Flickr is breaking the web

Hyperlinks don’t have sell-by dates. Stale hyperlinks are a Bad Thing. A company that chooses to break hundreds of links to content that people found valuable is behaving very badly indeed.

I started using Flickr before they officially launched and I got my first Flickr Pro account in 2004 as a reward for testing their site. I’m still a customer today.

Dave Gorman has brought to light an issue that has existed without my knowing it since the US Digital Millennium Copyright Act came into force in 2009. Non-US users whose content is the subject of a DMCA takedown notice get their photos removed. For ever.

The most recent Internet Archive record of Dave Gorman’s original page is here:

Sadly, this is what it now looks like.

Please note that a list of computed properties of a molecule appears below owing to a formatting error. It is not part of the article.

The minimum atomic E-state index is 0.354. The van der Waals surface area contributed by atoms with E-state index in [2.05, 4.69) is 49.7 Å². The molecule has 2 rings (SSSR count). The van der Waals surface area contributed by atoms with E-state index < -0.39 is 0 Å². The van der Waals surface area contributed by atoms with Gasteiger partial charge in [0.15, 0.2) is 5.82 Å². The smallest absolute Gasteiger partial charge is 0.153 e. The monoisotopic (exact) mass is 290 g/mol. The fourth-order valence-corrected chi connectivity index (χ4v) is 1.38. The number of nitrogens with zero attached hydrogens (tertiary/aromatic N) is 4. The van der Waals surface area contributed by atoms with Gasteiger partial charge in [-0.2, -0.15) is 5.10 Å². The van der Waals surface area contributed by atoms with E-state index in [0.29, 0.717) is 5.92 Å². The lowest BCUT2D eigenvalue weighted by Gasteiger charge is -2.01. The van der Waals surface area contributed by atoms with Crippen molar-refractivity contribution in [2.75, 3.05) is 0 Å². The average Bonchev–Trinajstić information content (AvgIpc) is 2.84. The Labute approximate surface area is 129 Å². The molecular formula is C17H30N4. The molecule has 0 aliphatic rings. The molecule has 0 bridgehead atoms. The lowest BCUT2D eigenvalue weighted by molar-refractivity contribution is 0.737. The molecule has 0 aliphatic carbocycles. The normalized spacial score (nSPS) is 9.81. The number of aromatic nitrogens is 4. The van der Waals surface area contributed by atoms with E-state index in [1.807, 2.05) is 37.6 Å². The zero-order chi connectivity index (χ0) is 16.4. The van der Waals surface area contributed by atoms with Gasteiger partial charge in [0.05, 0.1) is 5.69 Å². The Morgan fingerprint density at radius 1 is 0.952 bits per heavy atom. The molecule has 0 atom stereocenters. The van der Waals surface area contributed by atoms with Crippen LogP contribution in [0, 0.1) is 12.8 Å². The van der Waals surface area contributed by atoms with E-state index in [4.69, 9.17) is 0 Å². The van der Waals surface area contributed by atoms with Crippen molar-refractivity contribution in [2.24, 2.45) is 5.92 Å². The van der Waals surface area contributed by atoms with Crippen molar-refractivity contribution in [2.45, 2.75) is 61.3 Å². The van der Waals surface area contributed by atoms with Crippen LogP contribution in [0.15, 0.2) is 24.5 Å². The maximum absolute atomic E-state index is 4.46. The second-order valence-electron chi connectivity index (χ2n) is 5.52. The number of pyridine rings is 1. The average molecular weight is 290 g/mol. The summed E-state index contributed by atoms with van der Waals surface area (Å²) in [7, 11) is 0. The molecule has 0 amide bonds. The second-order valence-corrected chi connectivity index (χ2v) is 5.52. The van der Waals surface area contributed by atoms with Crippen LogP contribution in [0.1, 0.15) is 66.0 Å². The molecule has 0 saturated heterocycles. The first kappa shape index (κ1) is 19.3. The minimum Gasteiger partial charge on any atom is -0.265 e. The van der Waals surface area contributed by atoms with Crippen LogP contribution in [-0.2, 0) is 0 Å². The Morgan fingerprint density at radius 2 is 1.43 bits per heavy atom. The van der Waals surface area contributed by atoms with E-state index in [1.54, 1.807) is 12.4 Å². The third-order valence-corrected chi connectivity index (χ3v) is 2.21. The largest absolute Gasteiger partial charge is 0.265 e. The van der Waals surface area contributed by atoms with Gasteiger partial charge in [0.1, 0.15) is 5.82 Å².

Dave Gorman successfully appealed the takedown and Flickr graciously allowed him to repost his photo. But the URL has changed. All the inbound links are now broken and the comments now go back to March 2012 instead of January 2006.

Flickr doesn’t work like this for US users. They get their photos restored as they were before (so Flickr can do this if they want to). They are choosing not to do so for me and all other non-US users, and as far as I can see they are not explaining why.

So goodbye Flickr after 8 years. I won’t delete my account because that would break all the links to my photos, but I will stop being a customer. My new photos, and my money, will go elsewhere.

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